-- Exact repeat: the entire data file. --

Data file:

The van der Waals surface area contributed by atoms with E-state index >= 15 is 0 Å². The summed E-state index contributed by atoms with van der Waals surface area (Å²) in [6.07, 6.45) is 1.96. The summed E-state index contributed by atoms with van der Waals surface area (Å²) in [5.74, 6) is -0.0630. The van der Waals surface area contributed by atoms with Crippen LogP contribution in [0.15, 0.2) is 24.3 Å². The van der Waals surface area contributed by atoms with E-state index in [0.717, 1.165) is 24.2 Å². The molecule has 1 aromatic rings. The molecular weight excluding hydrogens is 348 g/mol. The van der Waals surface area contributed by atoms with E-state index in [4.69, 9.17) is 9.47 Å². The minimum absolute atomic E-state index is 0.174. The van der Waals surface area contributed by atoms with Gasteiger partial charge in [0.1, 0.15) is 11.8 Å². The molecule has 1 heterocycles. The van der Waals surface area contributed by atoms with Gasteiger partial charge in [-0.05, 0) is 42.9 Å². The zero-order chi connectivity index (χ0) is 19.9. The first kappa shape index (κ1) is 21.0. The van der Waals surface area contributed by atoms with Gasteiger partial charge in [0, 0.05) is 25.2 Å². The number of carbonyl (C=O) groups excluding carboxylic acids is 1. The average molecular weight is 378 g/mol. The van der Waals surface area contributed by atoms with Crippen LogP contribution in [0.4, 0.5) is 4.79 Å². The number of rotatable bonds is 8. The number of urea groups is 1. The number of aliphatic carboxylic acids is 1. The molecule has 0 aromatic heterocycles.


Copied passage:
The van der Waals surface area contributed by atoms with E-state index >= 15 is 0 Å². The summed E-state index contributed by atoms with van der Waals surface area (Å²) in [6.07, 6.45) is 1.96. The summed E-state index contributed by atoms with van der Waals surface area (Å²) in [5.74, 6) is -0.0630. The van der Waals surface area contributed by atoms with Crippen LogP contribution in [0.15, 0.2) is 24.3 Å². The van der Waals surface area contributed by atoms with E-state index in [0.717, 1.165) is 24.2 Å². The molecule has 1 aromatic rings. The molecular weight excluding hydrogens is 348 g/mol. The van der Waals surface area contributed by atoms with E-state index in [4.69, 9.17) is 9.47 Å². The minimum absolute atomic E-state index is 0.174. The van der Waals surface area contributed by atoms with Gasteiger partial charge in [0.1, 0.15) is 11.8 Å². The molecule has 1 heterocycles. The van der Waals surface area contributed by atoms with Gasteiger partial charge in [-0.05, 0) is 42.9 Å². The zero-order chi connectivity index (χ0) is 19.9. The first kappa shape index (κ1) is 21.0. The van der Waals surface area contributed by atoms with Gasteiger partial charge in [0, 0.05) is 25.2 Å². The number of carbonyl (C=O) groups excluding carboxylic acids is 1. The average molecular weight is 378 g/mol. The van der Waals surface area contributed by atoms with Crippen LogP contribution in [0.4, 0.5) is 4.79 Å². The number of rotatable bonds is 8. The number of urea groups is 1. The number of aliphatic carboxylic acids is 1. The molecule has 0 aromatic heterocycles.